The painting used to hang in the royal bedchamber, behind a secret sliding panel so that only the King could see it, and was originally thought to be a portrait of the famous Nell Gwyn. But the accuracy of that claim has always been doubted and many experts believed that it is, in fact, a portrait of Barbara Villiers, Countess of Castelmaine, one of King Charles's earlier mistresses who was considered to be one of the most beautiful women of her day.

Although Barbara Villiers wielded huge influence over the King, her extravagance and promiscuity led to Charles abandoning her in favor of Nell Gwyn.

Reuters reports that the painting is going on sale at Christie's on July 5. A spokesman for the auction house claims that the scales are tipping in favor of the portrait being of Barbara Villiers because of the eyes, the color of the hair and the date it was painted.

Source: Reuters

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Outside The Lines

What Do You Know About The Statue of Liberty?

Sculptor Frederic Auguste Bartholdi used his mother as inspiration for the face of the famous statue.

There is a replica of the Liberty Flame on the Place de l'Alma in Paris, near the underpass where Diana, Princess of Wales died. Fans of the princess think it is a memorial to her and place a constant stream of flowers there.

Ms. Liberty weighs 225 tons, she measures 151'1'' and her index finger measures 8'.

On July 4, 1889 the American community in Paris made a gift to the French people of a smaller, bronze replica of the Statue of Liberty. It was placed on an island in the Seine, downstream from the Eiffel Tower, where it still stands today.

Segmation News

We've finally released our first handheld device Paint-by-Number product, SegPlayMobile™. It runs on the Windows Mobile/PocketPC devices (this includes many cellphones and PDAs) and is a whole lot of fun, especially if you want to paint patterns on the go. Take a closer look here. Thanks to all those mobile artists who helped beta test. We're now working on a version that will support Windows Mobile/SmartPhone devices. If you'd like to participate in the beta, drop us an email (beta@segmation.com).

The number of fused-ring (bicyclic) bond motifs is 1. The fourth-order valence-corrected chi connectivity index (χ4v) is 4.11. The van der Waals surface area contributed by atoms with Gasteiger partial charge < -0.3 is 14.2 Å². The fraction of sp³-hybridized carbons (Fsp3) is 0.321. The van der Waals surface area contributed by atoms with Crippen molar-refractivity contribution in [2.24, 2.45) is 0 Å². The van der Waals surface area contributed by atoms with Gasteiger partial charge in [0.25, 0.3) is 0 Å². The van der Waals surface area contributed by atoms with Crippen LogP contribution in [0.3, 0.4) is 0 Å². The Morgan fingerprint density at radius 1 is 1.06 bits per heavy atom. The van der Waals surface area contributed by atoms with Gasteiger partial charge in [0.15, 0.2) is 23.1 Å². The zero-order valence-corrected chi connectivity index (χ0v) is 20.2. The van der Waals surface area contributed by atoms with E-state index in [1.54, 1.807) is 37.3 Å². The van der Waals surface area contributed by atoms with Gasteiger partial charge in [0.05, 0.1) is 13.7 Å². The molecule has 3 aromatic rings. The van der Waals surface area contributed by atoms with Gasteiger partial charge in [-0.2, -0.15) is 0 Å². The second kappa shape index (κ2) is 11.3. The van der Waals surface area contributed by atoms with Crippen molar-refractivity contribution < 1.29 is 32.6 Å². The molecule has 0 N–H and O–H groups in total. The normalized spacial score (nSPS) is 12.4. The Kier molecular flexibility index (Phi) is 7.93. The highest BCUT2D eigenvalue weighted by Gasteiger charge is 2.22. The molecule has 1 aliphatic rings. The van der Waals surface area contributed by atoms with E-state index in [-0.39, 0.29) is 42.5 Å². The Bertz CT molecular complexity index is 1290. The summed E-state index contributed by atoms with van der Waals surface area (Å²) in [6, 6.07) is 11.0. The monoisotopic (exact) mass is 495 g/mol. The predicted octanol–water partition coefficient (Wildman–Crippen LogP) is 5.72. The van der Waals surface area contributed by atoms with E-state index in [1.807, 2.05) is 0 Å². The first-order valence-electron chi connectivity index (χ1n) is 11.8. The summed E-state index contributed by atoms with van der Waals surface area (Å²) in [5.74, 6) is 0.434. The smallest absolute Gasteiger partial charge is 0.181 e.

Our SegPlayPC pattern collection is growing!! We've added some great new pattern sets in the last few weeks including "Life's a Beach" and "El Greco - European Mannerist". .

We're always looking for more appealing art pieces for our SegPlay? online paint by number collection. If you are an aspiring artist and am interested in setting up a free personal category on SegPlay to showcase some of your work in our fun paint by number world (like Michelle Vauk and Stan Levine recently did), drop us an email submit@segmation.com.

We hope you enjoyed reading this newsletter.  Please feel free to pass it on to a friend or colleague. If you have any comments or suggestions about this newsletter, please drop us an email to: comments@segmation.com.

-Mark & Beth